When you’re an inquisitive, resourceful cat (and aren’t they all?) the words “holiday trappings” take on a whole new meaning. The very components that make the season so special for humans enticing smells and tastes, festive decorations and the bustling activity can spell trouble, or at least discomfort, for cats.
However, the situation doesn’t have to be a lump of coal. You can keep your cats away from where curiosity leads them, and they can happily take all nine lives with them into the new year.
Food for Thought
Once your cat pads safely past Halloween (all cats, especially the black ones, indoors on All Hallow’s Eve, please!), the next holiday hurdle is Thanksgiving. And as experts can attest, the sources of concern are almost exclusively gastronomical. As the American Society for the Prevention of Cruelty to Animals explains in its “Pet Safety Tips for the 2004 Holiday Season,” foods that merely threaten our waistlines can pose a much greater risk for your cat.
Do not give your cat holiday leftovers and keep it out of the garbage, as “greasy, spicy and fatty foods can cause stomach upset and moldy foods could cause tremors or seizures,” according to the ASPCA. And sweets, especially chocolate, are not for pets. Depending upon the amount ingested, the organization noted, chocolate (baker’s, semi-sweet, milk and dark) can be poisonous to many animals, with reactions including seizures, hyperactivity and increased thirst, urination and heart rate.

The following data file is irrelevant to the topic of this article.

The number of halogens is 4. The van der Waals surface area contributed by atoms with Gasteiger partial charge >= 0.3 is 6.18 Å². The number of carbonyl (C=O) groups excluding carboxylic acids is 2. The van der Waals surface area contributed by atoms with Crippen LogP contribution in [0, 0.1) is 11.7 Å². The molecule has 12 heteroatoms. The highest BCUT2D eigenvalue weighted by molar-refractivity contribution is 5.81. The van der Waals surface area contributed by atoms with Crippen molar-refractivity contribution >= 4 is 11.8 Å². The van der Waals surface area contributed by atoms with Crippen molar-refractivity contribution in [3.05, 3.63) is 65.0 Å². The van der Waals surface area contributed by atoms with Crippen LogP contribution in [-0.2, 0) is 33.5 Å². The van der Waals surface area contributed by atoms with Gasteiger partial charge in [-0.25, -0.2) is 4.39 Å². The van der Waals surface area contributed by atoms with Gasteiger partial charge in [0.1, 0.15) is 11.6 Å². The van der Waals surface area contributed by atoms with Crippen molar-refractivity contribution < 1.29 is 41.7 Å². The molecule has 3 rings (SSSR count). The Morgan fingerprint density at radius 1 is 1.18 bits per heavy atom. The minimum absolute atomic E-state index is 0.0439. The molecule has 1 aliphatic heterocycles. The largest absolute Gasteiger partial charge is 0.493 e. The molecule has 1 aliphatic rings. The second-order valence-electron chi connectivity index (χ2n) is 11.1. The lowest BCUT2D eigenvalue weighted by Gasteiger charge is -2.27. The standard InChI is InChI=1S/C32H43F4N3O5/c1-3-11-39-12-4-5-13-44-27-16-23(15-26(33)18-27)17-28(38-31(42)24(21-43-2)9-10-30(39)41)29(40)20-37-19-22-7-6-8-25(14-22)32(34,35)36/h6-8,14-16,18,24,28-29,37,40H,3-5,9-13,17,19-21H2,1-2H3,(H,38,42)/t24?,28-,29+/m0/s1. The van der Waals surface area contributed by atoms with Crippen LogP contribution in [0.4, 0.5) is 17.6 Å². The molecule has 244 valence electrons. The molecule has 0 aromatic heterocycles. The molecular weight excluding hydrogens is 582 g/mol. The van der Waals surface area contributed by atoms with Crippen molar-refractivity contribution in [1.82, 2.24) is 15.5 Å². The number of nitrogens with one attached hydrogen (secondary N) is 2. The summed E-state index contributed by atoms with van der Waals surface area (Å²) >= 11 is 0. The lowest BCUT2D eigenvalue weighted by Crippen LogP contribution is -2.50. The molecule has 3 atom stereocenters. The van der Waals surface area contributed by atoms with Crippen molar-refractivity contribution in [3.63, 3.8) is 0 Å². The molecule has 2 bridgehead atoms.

“You have to watch them because they can ingest all sorts of things they shouldn’t, like chocolates, even coffee grounds,” said Valerie Angeli, director of public information and special projects for the ASPCA in New York. “Think common sense and prevention.”
“With all that food around, it’s tempting,” said Katherine Houpt, VMD, director of Animal Behavior Clinic at Cornell University College of Veterinary Medicine in Ithaca, N.Y. “Cats don’t really like sugar and can’t digest it, but if it’s in a fatty food like pumpkin pie or ice cream, they’ll eat it.”
Acknowledging that getting into food poses the main threat to pets at Thanksgiving, Wayne Hunthausen, DVM, director of Animal Behavior Consultations at the Westwood Animal Hospital in Westwood, Kan., prefers to head pets off at the pass before they even get their paws on their first morsel.